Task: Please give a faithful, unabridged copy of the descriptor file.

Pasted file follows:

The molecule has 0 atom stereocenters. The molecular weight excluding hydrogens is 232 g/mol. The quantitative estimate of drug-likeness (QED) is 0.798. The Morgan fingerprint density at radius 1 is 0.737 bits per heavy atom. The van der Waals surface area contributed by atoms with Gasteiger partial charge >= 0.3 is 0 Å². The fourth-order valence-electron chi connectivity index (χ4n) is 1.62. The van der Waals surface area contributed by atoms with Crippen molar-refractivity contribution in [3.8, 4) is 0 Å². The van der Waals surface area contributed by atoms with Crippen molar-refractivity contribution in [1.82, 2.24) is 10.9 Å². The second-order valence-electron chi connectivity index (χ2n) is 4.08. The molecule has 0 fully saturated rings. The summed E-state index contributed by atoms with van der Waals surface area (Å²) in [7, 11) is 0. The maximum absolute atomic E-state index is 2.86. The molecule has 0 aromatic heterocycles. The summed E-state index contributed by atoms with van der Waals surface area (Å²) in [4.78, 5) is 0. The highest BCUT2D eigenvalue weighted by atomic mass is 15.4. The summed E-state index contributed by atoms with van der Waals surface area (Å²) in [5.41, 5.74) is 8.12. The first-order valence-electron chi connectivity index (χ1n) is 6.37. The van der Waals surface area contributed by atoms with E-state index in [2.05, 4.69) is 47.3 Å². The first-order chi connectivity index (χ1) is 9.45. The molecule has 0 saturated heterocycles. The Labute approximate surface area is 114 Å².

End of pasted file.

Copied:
The molecule has 0 atom stereocenters. The molecular weight excluding hydrogens is 232 g/mol. The quantitative estimate of drug-likeness (QED) is 0.798. The Morgan fingerprint density at radius 1 is 0.737 bits per heavy atom. The van der Waals surface area contributed by atoms with Gasteiger partial charge >= 0.3 is 0 Å². The fourth-order valence-electron chi connectivity index (χ4n) is 1.62. The van der Waals surface area contributed by atoms with Crippen molar-refractivity contribution in [3.8, 4) is 0 Å². The van der Waals surface area contributed by atoms with Crippen molar-refractivity contribution in [1.82, 2.24) is 10.9 Å². The second-order valence-electron chi connectivity index (χ2n) is 4.08. The molecule has 0 fully saturated rings. The summed E-state index contributed by atoms with van der Waals surface area (Å²) in [7, 11) is 0. The maximum absolute atomic E-state index is 2.86. The molecule has 0 aromatic heterocycles. The summed E-state index contributed by atoms with van der Waals surface area (Å²) in [4.78, 5) is 0. The highest BCUT2D eigenvalue weighted by atomic mass is 15.4. The summed E-state index contributed by atoms with van der Waals surface area (Å²) in [5.41, 5.74) is 8.12. The first-order valence-electron chi connectivity index (χ1n) is 6.37. The van der Waals surface area contributed by atoms with E-state index in [2.05, 4.69) is 47.3 Å². The first-order chi connectivity index (χ1) is 9.45. The molecule has 0 saturated heterocycles. The Labute approximate surface area is 114 Å².